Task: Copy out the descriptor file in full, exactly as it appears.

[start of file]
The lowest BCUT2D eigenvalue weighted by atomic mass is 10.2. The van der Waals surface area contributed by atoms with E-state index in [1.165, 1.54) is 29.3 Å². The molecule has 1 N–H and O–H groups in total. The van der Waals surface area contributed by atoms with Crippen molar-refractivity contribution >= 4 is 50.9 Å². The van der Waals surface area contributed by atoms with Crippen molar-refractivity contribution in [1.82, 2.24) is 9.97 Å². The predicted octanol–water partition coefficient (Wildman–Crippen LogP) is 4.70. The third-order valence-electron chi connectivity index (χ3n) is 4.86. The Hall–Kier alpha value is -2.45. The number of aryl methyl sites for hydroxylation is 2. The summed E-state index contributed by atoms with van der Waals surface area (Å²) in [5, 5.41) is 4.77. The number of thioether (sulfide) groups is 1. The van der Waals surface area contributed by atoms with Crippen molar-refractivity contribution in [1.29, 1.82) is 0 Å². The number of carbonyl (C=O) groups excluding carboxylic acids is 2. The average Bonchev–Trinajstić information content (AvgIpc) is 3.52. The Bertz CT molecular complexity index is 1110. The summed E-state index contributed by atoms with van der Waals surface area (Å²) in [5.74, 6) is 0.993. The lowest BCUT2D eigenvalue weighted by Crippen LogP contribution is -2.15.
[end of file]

The lowest BCUT2D eigenvalue weighted by atomic mass is 10.2. The van der Waals surface area contributed by atoms with E-state index in [1.165, 1.54) is 29.3 Å². The molecule has 1 N–H and O–H groups in total. The van der Waals surface area contributed by atoms with Crippen molar-refractivity contribution >= 4 is 50.9 Å². The van der Waals surface area contributed by atoms with Crippen molar-refractivity contribution in [1.82, 2.24) is 9.97 Å². The predicted octanol–water partition coefficient (Wildman–Crippen LogP) is 4.70. The third-order valence-electron chi connectivity index (χ3n) is 4.86. The Hall–Kier alpha value is -2.45. The number of aryl methyl sites for hydroxylation is 2. The summed E-state index contributed by atoms with van der Waals surface area (Å²) in [5, 5.41) is 4.77. The number of thioether (sulfide) groups is 1. The van der Waals surface area contributed by atoms with Crippen molar-refractivity contribution in [1.29, 1.82) is 0 Å². The number of carbonyl (C=O) groups excluding carboxylic acids is 2. The average Bonchev–Trinajstić information content (AvgIpc) is 3.52. The Bertz CT molecular complexity index is 1110. The summed E-state index contributed by atoms with van der Waals surface area (Å²) in [5.74, 6) is 0.993. The lowest BCUT2D eigenvalue weighted by Crippen LogP contribution is -2.15.